Meltdown v. Tantrum

As we have been illustrating this week, tantrums are goal oriented. There is a sense of control, even though they may be in their “emotional brain,” and are genuinely upset. The behavior stops once they get what they want and is short lived. In my experience, children will “glance” at other adults in the room to see if they are being taken seriously and will “turn up the volume” if not. Children are communicative and repeat the desired outcome, for example, “I want a treat.” 

The frustrating thing for special needs parents and parents in general, is that most people equate a meltdown with a tantrum. They expect a parent to maintain a strong opposition to the child, maintain the upper hand, and have the now “disciplined” child go off to sulk quietly. 

Again, a lot of special needs parents are exhausted just from constantly managing other people’s expectations. For many of us, that includes managing our own. Tantrums are not fun. It is important to stand gently firm, be kind, validate, and eventually children will learn that cotton candy at bedtime is not an option.

Let’s turn to meltdowns, which are not goal oriented, but a response to sensory overload. There is a general lack of control. Meltdowns are not a quest for attention and the behavior continues without an audience. They can last a long time. My longest experience was 2 hours, but they can last through the day and night. 

It is important also to remember that even neurotypical children can have a meltdown. I think as parents, we get to know our children and can tell pretty quickly, if not innately which is which. What works to calm your child may not work for others. Some examples might include a low light safe area with soft pillows, a sensory bottle, calming words in a monotone voice, such as “you are safe, you are loved.” Stimming is an effort to self calm, so let them do it. Changing the environment or sensory stimulation may help, but it may be past that point so sometimes they best thing you can do, is to just let it run it’s course. Contradicting their words, getting upset, raising your voice will only make things worse.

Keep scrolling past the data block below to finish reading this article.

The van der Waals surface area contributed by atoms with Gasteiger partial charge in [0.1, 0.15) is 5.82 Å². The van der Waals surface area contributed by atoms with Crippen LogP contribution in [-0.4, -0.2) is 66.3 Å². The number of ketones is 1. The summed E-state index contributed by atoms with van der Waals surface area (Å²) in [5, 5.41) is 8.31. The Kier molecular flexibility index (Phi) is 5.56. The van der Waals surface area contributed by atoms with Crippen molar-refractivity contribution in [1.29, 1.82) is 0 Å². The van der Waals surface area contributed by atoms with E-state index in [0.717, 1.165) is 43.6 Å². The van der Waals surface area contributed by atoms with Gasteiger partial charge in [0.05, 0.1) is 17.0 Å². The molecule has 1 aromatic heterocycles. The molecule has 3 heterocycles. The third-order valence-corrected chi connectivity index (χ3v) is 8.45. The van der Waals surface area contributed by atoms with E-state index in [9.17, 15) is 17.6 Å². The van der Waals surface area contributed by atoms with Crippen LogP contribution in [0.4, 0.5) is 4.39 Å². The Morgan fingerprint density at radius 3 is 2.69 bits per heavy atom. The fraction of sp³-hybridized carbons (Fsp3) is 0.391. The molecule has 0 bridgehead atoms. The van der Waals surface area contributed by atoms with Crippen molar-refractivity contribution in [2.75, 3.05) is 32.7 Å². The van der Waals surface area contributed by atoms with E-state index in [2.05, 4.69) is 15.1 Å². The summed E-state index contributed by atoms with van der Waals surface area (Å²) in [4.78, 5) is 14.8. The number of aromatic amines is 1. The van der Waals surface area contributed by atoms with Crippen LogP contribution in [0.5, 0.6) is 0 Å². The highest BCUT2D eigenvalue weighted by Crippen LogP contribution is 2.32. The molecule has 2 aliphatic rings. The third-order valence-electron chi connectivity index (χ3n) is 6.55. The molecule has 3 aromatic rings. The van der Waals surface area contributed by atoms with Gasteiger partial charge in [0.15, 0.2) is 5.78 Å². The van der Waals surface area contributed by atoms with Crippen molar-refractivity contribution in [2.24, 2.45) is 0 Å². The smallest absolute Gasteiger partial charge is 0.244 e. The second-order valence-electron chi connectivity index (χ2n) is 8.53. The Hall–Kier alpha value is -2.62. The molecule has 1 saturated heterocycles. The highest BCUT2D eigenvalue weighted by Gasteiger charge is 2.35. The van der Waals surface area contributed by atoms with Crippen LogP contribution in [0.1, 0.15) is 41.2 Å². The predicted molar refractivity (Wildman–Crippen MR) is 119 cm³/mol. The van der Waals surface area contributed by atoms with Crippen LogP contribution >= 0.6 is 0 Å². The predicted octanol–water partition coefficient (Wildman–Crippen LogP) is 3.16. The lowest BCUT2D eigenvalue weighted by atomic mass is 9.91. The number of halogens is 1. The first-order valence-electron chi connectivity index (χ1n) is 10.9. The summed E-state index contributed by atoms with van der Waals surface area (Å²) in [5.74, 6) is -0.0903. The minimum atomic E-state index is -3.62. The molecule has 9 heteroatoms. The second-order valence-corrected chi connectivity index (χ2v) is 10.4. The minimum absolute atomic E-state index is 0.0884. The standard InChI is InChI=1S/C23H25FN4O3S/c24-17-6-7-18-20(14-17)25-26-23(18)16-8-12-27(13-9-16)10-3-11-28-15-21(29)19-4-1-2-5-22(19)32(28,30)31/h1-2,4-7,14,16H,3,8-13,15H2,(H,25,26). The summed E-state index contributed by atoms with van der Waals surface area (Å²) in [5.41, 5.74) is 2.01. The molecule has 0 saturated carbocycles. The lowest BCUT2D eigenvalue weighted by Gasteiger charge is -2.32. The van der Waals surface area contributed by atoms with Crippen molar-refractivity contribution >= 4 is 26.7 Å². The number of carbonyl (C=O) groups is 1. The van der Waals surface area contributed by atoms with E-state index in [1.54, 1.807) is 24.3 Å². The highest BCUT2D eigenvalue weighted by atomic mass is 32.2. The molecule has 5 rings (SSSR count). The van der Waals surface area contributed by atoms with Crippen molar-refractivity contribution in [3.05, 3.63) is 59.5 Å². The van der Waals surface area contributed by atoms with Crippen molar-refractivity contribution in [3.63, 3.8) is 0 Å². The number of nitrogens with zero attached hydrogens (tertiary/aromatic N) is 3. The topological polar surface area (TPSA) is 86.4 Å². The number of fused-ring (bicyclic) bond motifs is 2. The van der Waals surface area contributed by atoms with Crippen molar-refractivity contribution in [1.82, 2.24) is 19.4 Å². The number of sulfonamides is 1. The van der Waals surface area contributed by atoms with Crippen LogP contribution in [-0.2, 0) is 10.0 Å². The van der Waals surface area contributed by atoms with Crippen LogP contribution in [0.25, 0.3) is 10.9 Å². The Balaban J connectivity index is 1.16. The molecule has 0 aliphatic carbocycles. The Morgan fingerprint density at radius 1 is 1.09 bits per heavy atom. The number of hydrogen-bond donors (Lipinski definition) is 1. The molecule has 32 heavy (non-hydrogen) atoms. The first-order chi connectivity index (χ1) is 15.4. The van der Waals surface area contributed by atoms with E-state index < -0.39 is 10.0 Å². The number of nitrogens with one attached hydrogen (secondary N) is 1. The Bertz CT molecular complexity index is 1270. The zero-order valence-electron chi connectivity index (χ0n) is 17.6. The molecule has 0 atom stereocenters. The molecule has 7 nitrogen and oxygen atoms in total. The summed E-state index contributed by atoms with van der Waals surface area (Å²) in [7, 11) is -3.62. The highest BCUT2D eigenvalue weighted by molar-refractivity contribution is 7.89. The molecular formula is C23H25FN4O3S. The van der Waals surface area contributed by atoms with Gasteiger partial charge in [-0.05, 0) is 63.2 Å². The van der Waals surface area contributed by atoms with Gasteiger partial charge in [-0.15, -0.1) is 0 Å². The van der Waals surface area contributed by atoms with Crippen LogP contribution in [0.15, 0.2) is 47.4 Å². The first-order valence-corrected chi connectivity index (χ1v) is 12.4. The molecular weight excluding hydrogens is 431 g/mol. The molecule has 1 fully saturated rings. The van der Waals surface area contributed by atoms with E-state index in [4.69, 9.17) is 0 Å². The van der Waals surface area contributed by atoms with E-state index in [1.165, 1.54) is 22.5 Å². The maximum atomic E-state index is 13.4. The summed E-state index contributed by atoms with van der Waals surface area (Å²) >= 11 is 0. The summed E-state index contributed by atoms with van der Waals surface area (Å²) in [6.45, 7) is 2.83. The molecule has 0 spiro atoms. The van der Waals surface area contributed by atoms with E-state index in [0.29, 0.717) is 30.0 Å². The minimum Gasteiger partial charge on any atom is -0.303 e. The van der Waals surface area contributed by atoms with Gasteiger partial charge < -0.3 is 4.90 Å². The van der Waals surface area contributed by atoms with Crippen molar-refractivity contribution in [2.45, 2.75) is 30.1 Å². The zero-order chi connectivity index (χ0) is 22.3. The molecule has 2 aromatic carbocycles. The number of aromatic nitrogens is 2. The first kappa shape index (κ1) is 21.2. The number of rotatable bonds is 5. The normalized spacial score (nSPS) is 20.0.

Again, only you know what is right for your child. My encouragement to you would be to not take personally advice from family members or friends unless they genuinely understand and have lived through these sensory overstimulating behaviors. Many people show their concern for you by offering advice, and the “what worked for them,” commentary. Try to see that it is coming from a place of love for your situation, though it is easy to become distant and irritated with some well meaning family and friends. Seek connection and support outside of your usual circle and by all means talk about your experiences and vent your frustrations. When you meet other parents who are living through the same kinds of stressors, just knowing you are not alone, that your feelings are heard and not judged can make a huge difference in your own ability to maintain composure and have a strategy for the next time.  

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